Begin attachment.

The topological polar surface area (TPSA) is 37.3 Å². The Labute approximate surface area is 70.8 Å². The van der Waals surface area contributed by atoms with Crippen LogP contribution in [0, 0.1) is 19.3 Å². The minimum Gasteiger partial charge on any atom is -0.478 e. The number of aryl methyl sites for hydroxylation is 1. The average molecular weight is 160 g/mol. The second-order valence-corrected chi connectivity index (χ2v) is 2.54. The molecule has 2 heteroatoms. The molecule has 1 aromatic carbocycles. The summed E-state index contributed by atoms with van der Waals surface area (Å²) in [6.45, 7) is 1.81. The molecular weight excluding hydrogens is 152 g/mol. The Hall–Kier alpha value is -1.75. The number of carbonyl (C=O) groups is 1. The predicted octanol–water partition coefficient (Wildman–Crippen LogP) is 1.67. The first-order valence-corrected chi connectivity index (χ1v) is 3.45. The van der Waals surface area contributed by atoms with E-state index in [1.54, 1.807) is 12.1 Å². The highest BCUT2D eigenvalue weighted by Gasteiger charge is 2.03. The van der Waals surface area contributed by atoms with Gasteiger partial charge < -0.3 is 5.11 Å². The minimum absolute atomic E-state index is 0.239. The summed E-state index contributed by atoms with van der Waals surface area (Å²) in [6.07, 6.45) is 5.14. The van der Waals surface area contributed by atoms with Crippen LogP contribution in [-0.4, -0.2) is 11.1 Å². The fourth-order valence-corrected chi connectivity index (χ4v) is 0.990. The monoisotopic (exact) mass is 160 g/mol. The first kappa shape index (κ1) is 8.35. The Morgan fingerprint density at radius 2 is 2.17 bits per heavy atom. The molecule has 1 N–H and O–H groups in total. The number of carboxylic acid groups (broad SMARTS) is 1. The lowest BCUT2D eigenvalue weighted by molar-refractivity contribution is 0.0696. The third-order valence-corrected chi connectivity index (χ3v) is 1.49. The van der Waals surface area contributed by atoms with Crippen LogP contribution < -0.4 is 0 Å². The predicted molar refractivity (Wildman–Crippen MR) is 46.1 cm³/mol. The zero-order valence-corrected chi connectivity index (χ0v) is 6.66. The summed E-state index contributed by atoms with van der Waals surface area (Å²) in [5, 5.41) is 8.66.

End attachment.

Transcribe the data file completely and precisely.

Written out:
The topological polar surface area (TPSA) is 37.3 Å². The Labute approximate surface area is 70.8 Å². The van der Waals surface area contributed by atoms with Crippen LogP contribution in [0, 0.1) is 19.3 Å². The minimum Gasteiger partial charge on any atom is -0.478 e. The number of aryl methyl sites for hydroxylation is 1. The average molecular weight is 160 g/mol. The second-order valence-corrected chi connectivity index (χ2v) is 2.54. The molecule has 2 heteroatoms. The molecule has 1 aromatic carbocycles. The summed E-state index contributed by atoms with van der Waals surface area (Å²) in [6.45, 7) is 1.81. The molecular weight excluding hydrogens is 152 g/mol. The Hall–Kier alpha value is -1.75. The number of carbonyl (C=O) groups is 1. The predicted octanol–water partition coefficient (Wildman–Crippen LogP) is 1.67. The first-order valence-corrected chi connectivity index (χ1v) is 3.45. The van der Waals surface area contributed by atoms with E-state index in [1.54, 1.807) is 12.1 Å². The highest BCUT2D eigenvalue weighted by Gasteiger charge is 2.03. The van der Waals surface area contributed by atoms with Gasteiger partial charge < -0.3 is 5.11 Å². The minimum absolute atomic E-state index is 0.239. The summed E-state index contributed by atoms with van der Waals surface area (Å²) in [6.07, 6.45) is 5.14. The van der Waals surface area contributed by atoms with Crippen LogP contribution in [-0.4, -0.2) is 11.1 Å². The fourth-order valence-corrected chi connectivity index (χ4v) is 0.990. The monoisotopic (exact) mass is 160 g/mol. The first kappa shape index (κ1) is 8.35. The Morgan fingerprint density at radius 2 is 2.17 bits per heavy atom. The molecule has 1 N–H and O–H groups in total. The number of carboxylic acid groups (broad SMARTS) is 1. The lowest BCUT2D eigenvalue weighted by molar-refractivity contribution is 0.0696. The third-order valence-corrected chi connectivity index (χ3v) is 1.49. The van der Waals surface area contributed by atoms with Crippen LogP contribution < -0.4 is 0 Å². The predicted molar refractivity (Wildman–Crippen MR) is 46.1 cm³/mol. The zero-order valence-corrected chi connectivity index (χ0v) is 6.66. The summed E-state index contributed by atoms with van der Waals surface area (Å²) in [5, 5.41) is 8.66.